Saturday, February 23, 2013

Stevens: Swan took my money, but he is doing okay

Friday's parliamentary hearing

Treasurer Wayne Swan overruled the Reserve Bank governor in a bid to use Bank profits to prop up the federal budget, a parliamentary inquiry has been told.

Governor Glenn Stevens told the inquiry he asked Mr Swan in writing last year to direct all of the Bank’s $1 billion 2011-12 profit to its critically short reserve fund, needed to absorb changes in the value of the banks foreign currency holdings.

Normally worth around $6 billion, the fund had dwindled to $2 billion.

“It’s a key part of our capital. It has been depleted considerably by the effects of the rising exchange rate,” Mr Stevens told the inquiry. “I believe the prudent and best course is to rebuild it as quickly as we can but I am not subject to the other pressures that the government is.”

Mr Stevens wrote to Mr Swan who denied the request and insisted on taking half of the profit as a dividend to help achieve a budget surplus in 2012-13, leaving around $500 million to bolster the fund.

“In the end it was his prerogative,” Mr Stevens said. “He was perfectly entitled to do it under the Act. He made a judgement, and I had to accept that judgement.”

Mr Stevens told the inquiry the next move in interest rates was far more likely to be down than up, but said he wasn’t in a hurry.

“There is a good deal of interest rate stimulus in the pipeline. It is having an effect. Housing prices have been rising since last May. Share prices have also risen quite significantly, and if anything by a little more than in comparable markets overseas. These are channels of monetary policy at work.”

Mr Stevens believed the Australian dollar was too high at around 103 US cents, but had no intention of intervening to bring it down...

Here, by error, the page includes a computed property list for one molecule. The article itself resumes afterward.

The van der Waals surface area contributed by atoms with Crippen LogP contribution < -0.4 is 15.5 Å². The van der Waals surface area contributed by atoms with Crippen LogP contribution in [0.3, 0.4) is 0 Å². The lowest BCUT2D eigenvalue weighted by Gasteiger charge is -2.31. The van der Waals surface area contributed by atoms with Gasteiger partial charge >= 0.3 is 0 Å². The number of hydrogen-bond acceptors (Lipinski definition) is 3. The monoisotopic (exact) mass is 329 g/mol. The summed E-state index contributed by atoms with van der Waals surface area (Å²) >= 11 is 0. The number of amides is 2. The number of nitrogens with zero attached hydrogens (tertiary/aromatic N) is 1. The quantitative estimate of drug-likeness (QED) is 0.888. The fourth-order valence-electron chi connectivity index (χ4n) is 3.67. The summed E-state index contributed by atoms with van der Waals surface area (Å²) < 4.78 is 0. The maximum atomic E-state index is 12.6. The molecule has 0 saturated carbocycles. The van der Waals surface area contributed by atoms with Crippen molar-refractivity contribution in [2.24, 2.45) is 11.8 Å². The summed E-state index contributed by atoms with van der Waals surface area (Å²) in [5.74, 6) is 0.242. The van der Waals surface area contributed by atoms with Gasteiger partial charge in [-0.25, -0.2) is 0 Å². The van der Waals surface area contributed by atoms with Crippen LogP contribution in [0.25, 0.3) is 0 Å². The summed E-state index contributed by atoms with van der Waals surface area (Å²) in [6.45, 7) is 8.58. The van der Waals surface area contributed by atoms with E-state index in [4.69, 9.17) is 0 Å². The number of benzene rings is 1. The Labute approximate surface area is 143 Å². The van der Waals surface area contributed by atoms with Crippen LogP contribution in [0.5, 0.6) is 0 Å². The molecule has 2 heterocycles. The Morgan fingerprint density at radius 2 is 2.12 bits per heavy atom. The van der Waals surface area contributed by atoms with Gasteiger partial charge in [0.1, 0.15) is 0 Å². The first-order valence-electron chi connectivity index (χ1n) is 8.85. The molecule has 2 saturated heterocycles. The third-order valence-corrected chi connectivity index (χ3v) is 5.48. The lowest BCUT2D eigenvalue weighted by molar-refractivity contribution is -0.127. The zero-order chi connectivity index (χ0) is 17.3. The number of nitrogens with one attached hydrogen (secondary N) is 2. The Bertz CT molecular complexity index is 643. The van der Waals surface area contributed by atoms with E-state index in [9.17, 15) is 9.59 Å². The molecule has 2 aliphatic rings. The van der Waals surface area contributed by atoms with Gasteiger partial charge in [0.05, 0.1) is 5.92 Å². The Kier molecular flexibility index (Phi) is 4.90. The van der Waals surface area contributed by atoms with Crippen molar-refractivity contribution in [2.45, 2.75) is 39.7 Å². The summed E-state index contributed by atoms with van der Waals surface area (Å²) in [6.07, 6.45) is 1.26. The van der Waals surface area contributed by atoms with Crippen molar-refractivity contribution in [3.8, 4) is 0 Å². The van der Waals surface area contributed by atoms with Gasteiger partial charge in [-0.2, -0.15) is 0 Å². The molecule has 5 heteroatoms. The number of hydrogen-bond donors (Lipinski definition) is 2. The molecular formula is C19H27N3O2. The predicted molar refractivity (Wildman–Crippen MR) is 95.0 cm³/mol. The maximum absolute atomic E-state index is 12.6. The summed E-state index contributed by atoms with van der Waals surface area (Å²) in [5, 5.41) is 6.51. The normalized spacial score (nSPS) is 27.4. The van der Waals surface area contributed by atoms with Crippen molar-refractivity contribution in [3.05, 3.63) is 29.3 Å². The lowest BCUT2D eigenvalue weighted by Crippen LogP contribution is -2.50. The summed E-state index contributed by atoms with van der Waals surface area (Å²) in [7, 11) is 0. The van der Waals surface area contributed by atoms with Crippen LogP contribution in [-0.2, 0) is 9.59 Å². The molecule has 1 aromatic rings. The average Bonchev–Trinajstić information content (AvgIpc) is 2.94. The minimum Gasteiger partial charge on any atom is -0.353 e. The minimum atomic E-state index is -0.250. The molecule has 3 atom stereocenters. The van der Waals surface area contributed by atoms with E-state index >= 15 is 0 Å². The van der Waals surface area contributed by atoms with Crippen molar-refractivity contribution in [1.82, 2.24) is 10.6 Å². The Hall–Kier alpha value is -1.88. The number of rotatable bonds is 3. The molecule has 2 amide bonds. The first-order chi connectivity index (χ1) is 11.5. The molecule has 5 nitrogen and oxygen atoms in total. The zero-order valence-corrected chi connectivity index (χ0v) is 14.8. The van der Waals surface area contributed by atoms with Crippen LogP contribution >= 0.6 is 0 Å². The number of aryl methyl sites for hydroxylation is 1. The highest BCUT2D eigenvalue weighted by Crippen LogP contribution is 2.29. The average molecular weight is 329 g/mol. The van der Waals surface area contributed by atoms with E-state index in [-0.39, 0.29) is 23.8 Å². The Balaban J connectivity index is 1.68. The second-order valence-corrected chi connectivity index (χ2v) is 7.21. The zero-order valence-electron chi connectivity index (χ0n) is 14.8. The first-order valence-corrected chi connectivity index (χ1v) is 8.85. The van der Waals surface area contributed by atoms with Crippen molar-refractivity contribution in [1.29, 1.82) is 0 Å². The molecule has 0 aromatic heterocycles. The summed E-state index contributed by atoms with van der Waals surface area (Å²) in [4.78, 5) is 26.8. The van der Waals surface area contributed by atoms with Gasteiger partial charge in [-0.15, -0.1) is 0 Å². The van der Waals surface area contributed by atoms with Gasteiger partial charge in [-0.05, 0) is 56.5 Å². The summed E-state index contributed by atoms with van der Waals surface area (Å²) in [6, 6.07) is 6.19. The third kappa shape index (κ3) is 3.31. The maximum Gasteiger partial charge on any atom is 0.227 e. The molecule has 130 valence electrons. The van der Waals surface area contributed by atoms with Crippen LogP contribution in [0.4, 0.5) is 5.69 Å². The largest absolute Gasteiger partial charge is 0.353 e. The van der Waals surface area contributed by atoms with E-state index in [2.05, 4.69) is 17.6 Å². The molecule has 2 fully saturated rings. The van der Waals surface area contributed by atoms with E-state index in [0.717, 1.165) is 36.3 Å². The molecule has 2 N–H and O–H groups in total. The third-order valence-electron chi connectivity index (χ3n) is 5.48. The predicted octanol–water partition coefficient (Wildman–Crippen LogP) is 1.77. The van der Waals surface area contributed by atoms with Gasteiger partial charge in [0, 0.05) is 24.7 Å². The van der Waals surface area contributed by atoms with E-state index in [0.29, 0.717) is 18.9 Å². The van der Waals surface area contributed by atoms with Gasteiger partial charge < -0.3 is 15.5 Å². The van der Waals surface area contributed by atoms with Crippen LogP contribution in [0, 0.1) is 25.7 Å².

“My sense is the dollar is somewhat too high, but we are not talking fifty per cent or anything like that,” he said. “You would need to be pretty confident it was seriously overvalued before you would launched a large scale intervention. We haven't done that in this episode although there are other episodes where we have.”

It was entirely possible the Australian dollar would stay at its present levels for some time.

“I know that won’t sound like much comfort, but I think that’s all I can tell you,” Mr Stevens said.

The governor backed Mr Swan’s decision to walk away from his promise of a 2012-13 surplus, saying if he the treasurer had persisted with the promise he could have damaged the economy.

“I think the surplus was always going to be hard to achieve this year. I would have found it a bit more surprising for him to have gone out and do drastic things.”

“You could imagine a world where the intention to achieve a surplus led to further cuts in spending and increases in taxes in the next few months. That would would have hurt the economy. There would have been nothing we could do with interest rates to offset that in the short term. We would have ended up with a weaker economy.”

His remarks dovetailed with those of the treasurer who told an Australian Business Economists breakfast that to engage in “austerity for austerity’s sake” would be “detrimental to growth in jobs and our economy”.

“The government won’t do it. We are determined to come to a surplus at a pace that’ll be consistent with strong growth and full employment,” Mr Swan said.

Mr Stevens doubted that the prime minister’s decision to call the election early had done any economic damage, saying such claims were rarely backed by evidence. If needed he would move interest rates during the campaign without regard for the consequences as he did in 2007.

In today's Sydney Morning Herald and Age

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